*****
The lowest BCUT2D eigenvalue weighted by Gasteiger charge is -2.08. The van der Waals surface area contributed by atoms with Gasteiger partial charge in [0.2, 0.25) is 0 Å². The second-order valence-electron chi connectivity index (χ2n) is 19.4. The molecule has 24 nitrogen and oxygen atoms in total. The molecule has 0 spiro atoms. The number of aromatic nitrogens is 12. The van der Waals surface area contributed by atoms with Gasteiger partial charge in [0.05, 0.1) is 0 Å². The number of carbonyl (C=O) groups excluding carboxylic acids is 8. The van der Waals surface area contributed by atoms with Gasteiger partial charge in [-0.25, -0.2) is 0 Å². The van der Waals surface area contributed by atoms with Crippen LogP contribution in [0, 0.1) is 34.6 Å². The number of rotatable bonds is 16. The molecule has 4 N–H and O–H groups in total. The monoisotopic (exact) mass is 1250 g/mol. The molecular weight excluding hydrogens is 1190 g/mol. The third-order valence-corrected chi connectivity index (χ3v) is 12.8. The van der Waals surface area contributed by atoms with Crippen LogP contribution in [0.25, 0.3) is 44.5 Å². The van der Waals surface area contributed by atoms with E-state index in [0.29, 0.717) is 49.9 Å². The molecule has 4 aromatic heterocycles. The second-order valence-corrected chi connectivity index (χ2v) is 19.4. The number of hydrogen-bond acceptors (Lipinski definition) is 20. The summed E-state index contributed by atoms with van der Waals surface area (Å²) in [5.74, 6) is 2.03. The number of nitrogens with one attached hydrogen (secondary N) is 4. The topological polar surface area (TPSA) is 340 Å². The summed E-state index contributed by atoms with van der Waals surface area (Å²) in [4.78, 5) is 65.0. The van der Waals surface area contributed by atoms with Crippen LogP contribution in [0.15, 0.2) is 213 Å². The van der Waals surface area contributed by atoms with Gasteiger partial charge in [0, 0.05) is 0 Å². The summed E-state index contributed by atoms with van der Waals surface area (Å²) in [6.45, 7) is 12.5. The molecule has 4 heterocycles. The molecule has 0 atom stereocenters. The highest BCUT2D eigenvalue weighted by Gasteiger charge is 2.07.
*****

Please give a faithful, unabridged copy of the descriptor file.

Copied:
The lowest BCUT2D eigenvalue weighted by Gasteiger charge is -2.08. The van der Waals surface area contributed by atoms with Gasteiger partial charge in [0.2, 0.25) is 0 Å². The second-order valence-electron chi connectivity index (χ2n) is 19.4. The molecule has 24 nitrogen and oxygen atoms in total. The molecule has 0 spiro atoms. The number of aromatic nitrogens is 12. The van der Waals surface area contributed by atoms with Gasteiger partial charge in [0.05, 0.1) is 0 Å². The number of carbonyl (C=O) groups excluding carboxylic acids is 8. The van der Waals surface area contributed by atoms with Gasteiger partial charge in [-0.25, -0.2) is 0 Å². The van der Waals surface area contributed by atoms with Crippen LogP contribution in [0, 0.1) is 34.6 Å². The number of rotatable bonds is 16. The molecule has 4 N–H and O–H groups in total. The monoisotopic (exact) mass is 1250 g/mol. The molecular weight excluding hydrogens is 1190 g/mol. The third-order valence-corrected chi connectivity index (χ3v) is 12.8. The van der Waals surface area contributed by atoms with Crippen LogP contribution in [0.25, 0.3) is 44.5 Å². The van der Waals surface area contributed by atoms with E-state index in [0.29, 0.717) is 49.9 Å². The molecule has 4 aromatic heterocycles. The second-order valence-corrected chi connectivity index (χ2v) is 19.4. The number of hydrogen-bond acceptors (Lipinski definition) is 20. The summed E-state index contributed by atoms with van der Waals surface area (Å²) in [5.74, 6) is 2.03. The number of nitrogens with one attached hydrogen (secondary N) is 4. The topological polar surface area (TPSA) is 340 Å². The summed E-state index contributed by atoms with van der Waals surface area (Å²) in [4.78, 5) is 65.0. The van der Waals surface area contributed by atoms with Crippen LogP contribution in [0.15, 0.2) is 213 Å². The van der Waals surface area contributed by atoms with Gasteiger partial charge in [0, 0.05) is 0 Å². The summed E-state index contributed by atoms with van der Waals surface area (Å²) in [6.45, 7) is 12.5. The molecule has 4 heterocycles. The molecule has 0 atom stereocenters. The highest BCUT2D eigenvalue weighted by Gasteiger charge is 2.07.